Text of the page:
Rights and practices as they relate to burial on private land has long been a source of tension between occupiers and land owners. While legislation, provincial and municipal ordinances and regulations have been amended to assist all parties to manage these rights in an orderly fashion, conflict continues to occur from time to time. The Courts have also been required to step in at times and clarify the provisions of the law, and the various interpretations given to them by occupiers and land owners.
Within AFRA’s Forgotten Citizens Youth Mural Project, funded by the Foundation for Human Rights, dialogues were held with young people living on commercial farms in uMgungundlovu, where they shared their experiences and learned about their land and employment rights.
Labour tenants and AFRA, represented by the Legal Resources Centre (LRC), finally had their day in court as Judge Thomas Ncube heard arguments for the appointment of a Special Master on the 10th and 11th October 2016. The highly anticipated landmark judgement could set legal precedent in South Africa, and is expected to be announced soon.
A small group of dedicated labour tenants travelled through the night to Randburg, Johannesburg, to arrive at the Land Claims Court on the 10th October. They listened to the proceedings over two days with an intensity and exhaustion that accentuated the long wait they have endured for a resolution to the land claims they and many others made under the Land Reform (Labour Tenants) Act.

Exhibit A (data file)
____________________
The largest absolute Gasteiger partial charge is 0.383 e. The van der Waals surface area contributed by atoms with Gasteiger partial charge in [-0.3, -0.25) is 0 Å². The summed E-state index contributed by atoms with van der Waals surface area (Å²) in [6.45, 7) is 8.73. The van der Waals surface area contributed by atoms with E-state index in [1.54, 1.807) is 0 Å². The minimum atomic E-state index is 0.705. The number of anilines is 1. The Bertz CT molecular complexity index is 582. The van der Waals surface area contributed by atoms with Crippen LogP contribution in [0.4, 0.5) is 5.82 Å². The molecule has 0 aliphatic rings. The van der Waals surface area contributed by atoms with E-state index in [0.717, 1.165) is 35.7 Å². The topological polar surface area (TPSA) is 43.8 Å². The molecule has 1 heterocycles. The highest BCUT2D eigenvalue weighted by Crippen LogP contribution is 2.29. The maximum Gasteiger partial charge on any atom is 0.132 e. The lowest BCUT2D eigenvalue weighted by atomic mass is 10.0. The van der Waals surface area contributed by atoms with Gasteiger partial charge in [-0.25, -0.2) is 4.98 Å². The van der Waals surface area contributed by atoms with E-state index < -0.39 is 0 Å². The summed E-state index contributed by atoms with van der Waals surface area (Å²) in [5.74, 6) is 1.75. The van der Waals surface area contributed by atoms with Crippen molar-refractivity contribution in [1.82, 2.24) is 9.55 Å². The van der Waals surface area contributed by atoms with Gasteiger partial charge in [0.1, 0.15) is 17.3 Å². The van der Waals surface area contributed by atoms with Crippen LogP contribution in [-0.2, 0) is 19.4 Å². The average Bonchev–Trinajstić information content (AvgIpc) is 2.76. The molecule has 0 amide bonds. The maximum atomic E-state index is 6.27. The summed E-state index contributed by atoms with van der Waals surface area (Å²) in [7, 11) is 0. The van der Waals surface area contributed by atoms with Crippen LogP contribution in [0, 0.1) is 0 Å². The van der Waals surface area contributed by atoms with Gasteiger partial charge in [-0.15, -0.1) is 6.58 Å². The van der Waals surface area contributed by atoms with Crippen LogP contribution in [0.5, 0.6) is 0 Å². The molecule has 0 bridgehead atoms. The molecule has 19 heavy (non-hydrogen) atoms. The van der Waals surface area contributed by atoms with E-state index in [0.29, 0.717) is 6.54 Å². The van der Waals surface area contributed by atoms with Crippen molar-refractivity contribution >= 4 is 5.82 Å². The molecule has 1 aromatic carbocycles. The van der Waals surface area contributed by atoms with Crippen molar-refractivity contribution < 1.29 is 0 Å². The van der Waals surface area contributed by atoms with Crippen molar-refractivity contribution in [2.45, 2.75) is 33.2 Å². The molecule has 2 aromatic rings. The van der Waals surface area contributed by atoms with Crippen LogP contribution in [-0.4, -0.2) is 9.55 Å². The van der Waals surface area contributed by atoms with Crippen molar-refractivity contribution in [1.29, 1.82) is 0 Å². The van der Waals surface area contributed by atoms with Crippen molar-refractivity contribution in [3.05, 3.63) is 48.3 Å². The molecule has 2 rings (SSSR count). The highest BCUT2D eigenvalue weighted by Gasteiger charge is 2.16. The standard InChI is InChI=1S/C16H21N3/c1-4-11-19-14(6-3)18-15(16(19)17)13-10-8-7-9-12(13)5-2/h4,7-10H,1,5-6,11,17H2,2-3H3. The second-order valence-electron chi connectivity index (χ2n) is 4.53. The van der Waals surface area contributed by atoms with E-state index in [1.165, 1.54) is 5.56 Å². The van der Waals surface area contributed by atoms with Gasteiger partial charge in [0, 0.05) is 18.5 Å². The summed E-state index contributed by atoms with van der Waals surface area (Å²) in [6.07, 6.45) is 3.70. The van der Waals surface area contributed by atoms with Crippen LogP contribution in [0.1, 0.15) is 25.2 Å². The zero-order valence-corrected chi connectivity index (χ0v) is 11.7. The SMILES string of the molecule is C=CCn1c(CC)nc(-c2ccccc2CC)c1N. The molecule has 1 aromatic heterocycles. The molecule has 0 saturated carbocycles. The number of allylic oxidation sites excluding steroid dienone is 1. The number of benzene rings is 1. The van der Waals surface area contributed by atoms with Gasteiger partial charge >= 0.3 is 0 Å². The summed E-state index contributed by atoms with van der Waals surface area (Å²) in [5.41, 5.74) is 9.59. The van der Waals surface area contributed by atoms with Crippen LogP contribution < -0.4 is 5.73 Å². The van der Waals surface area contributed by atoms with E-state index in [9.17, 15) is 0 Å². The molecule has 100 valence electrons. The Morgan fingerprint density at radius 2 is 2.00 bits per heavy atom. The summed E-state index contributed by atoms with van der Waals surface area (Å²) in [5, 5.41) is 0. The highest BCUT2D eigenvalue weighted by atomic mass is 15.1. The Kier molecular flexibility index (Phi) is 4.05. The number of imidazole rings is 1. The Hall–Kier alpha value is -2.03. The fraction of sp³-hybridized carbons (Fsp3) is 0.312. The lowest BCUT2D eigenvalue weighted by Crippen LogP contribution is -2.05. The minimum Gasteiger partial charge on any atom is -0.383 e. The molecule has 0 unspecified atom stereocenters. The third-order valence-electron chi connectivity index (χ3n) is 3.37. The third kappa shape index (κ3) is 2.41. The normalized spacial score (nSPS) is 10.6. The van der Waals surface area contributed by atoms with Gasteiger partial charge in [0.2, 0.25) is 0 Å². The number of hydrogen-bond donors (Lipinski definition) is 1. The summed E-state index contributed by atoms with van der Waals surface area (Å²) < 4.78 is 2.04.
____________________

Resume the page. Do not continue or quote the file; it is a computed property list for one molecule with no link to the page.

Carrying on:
Four years ago the Ntuli/Fowler relationship could not have been in a worse position, but today the Ntuli family has been peacefully relocated and built a house in KwaHaza.
When Mpekeleli Ntuli retired in 2010 he left David Fowler’s Petrus Stroom Farm to live with his new wife. However, his three grandchildren opted to stay on the farm as they were working for Fowler, their children attended the local school and the house Mpekeleli had moved to was too small to accommodate the expanding family.
AFRA is delighted to be working with Oxfam South Africa as part of their Rural Transformation Programme. Oxfam South Africa mobilise the power of people to claim their rights and participate fully in shaping decisions, policies and processes that affect their lives and hold power to account, challenging systems which perpetuate poverty and inequality. Continue reading
Formally known as the Farmdweller Rights Settlement Project, AFRA’s innovative Pathways Project – affectionately named after being descibed as mapping “pathways out of poverty” – is an initiative funded by the European Union that facilitates consensus between landowners, farm dwellers and government around how to settle the rights of ESTA occupiers and labour tenants to secure tenure and access to services.